How to recruit in today’s candidate-driven market

ByHanover Team
Posting date: 29 June 2022

As of summer 2022, the number of job vacancies outweighs the number of people searching for employment. Minimum wage and pay rates are wholly disproportionate to inflation levels, plunging us deeper into a cost of living crisis. Due to all this, combined with the lifestyle wake-up call that many of us experienced during the height of the pandemic, candidates have the ball firmly in their court. 


In today’s candidate-driven market, recruiters are seeing a huge amount of talent being swayed by competitive counter offers. It seems that rather than pursue exciting new opportunities, talent are in search of safety, stability and a clear cultural fit.


It’s no wonder that candidates are prioritising the offers that promise the most substantial remuneration and benefits packages in the face of our current economic uncertainty. Additionally, as an ageing workforce bows out to millennials and Gen Z-ers, top level talent will be looking for so much more than money - emerging generations want positive company cultures, strong DE&I commitments and flexible working options. 


In short, if employers don’t want to be swept aside in the pursuit of the best talent, they need to step up. 

What issues are recruiters facing? 

The acceleration of tech and prolonged social distancing has led to a decline in face-to-face interactions with candidates. The interview, which is a crucial part of getting a feel for the business, is now often done virtually, leading to a lack of real connection, engagement and tangibility. 


The recruitment process is also becoming transactional, clunky and lengthy. When kept waiting too long, candidates are unsurprisingly more easily swayed with a counter offer from their current employer. Ultimately, this means you’re losing out on the best talent. 

7 ways to recruit top talent in today’s candidate-driven climate

There are several ways that recruiters can humanise the recruitment process and attract top-level talent.

1. Socialise with top candidates

Take some of the tech-based, transactional elements out of your communications. Candidates from the emerging Gen-Z and millennial generations appreciate a human touch, as opposed to the digital norms they constantly consume. It will also give you a better feel for the candidates themselves, while enabling them to better understand your company and culture.

2. Conduct face-to-face interviews

Similarly, where possible, at least one interview during the recruitment process should be carried out face-to-face. While virtual recruiting undoubtedly extends the talent pool, nothing communicates your company culture and environment better than meeting in person and allowing the candidate to get a feel for your firm.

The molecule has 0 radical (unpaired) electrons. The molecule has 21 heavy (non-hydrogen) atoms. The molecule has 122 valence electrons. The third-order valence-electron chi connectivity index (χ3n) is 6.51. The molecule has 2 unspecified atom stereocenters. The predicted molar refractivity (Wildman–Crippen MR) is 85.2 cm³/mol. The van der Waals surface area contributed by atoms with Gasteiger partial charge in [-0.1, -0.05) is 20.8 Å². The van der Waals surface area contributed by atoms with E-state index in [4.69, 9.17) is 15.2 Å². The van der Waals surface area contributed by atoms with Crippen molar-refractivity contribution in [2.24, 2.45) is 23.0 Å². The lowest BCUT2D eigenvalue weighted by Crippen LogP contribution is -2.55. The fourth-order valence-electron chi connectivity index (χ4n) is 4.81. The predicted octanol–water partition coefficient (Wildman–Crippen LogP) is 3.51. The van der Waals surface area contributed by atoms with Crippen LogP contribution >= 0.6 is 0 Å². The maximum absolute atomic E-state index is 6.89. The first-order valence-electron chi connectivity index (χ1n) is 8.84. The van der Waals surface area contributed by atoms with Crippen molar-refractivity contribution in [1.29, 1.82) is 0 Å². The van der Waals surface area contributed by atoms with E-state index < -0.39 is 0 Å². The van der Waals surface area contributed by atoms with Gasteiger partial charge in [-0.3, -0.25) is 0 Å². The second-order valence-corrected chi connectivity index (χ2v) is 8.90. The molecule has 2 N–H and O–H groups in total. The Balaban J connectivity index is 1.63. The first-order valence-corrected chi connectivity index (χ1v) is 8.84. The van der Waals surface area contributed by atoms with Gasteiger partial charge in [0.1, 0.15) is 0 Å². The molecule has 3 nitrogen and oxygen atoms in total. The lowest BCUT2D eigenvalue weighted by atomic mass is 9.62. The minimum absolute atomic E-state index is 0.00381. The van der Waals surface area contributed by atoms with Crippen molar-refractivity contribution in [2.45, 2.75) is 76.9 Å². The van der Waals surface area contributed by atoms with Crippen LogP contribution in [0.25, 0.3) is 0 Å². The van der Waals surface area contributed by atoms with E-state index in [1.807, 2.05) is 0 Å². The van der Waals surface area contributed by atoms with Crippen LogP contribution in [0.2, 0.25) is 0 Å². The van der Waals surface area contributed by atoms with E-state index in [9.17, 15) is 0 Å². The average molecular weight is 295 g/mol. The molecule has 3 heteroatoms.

3. Ensure there’s two-way communication

Gone are the days where interviews were a one way street or an endless onslaught of questions from the employer. Keep in mind that the power is in the candidate’s hands - give them the floor to ask questions, and ensure that you’re readily equipped to answer them. The types of questions they ask will also give you some insight into how they think.

4. Give candidates a vision of where the role can go

Top-level talent wants career progression, not a dead end. Offer insights into what lies beyond their starting point with your organisation and provide some examples, if applicable, from other areas of the business. Understanding how they can grow in their role and with your business gives candidates a better feel for the direction their career could go.

5. Be transparent 

Vague commitments about sustainability and ethics are no longer sufficient. Candidates want to see creative, powerful solutions that tackle modern problems. Practices such as zenwashing and greenwashing won’t cut it - you have to prove your values through your actions and back up your words

6. Be prompt throughout the process 


By simplifying and streamlining the overall recruitment process, you’ll be more likely to hold their attention, avoid the risk of counteroffers and get candidates placed on your open roles. In order to do this, the process in total shouldn’t be too long, clunky or involve too many interviews. 


Get back to them with some feedback as soon as possible, because you likely won’t be the only role they are considering. It’s easy to miss out on great talent simply because you don’t move quickly enough.

7. Emphasise the importance of culture, DE&I and flexible working

Remind yourself of what this new generation of talent really wants. They want to see how you’re approaching issues such as diversity, menopausal support and culture, to name a few. While money is undoubtedly a huge factor, it’s definitely not the only one. In fact, nine out of 10 employees have flexible working high on their list of priorities. 


Want to find out more about how you can perfect your recruitment process? Get in touch with me and let’s schedule time for a call. 

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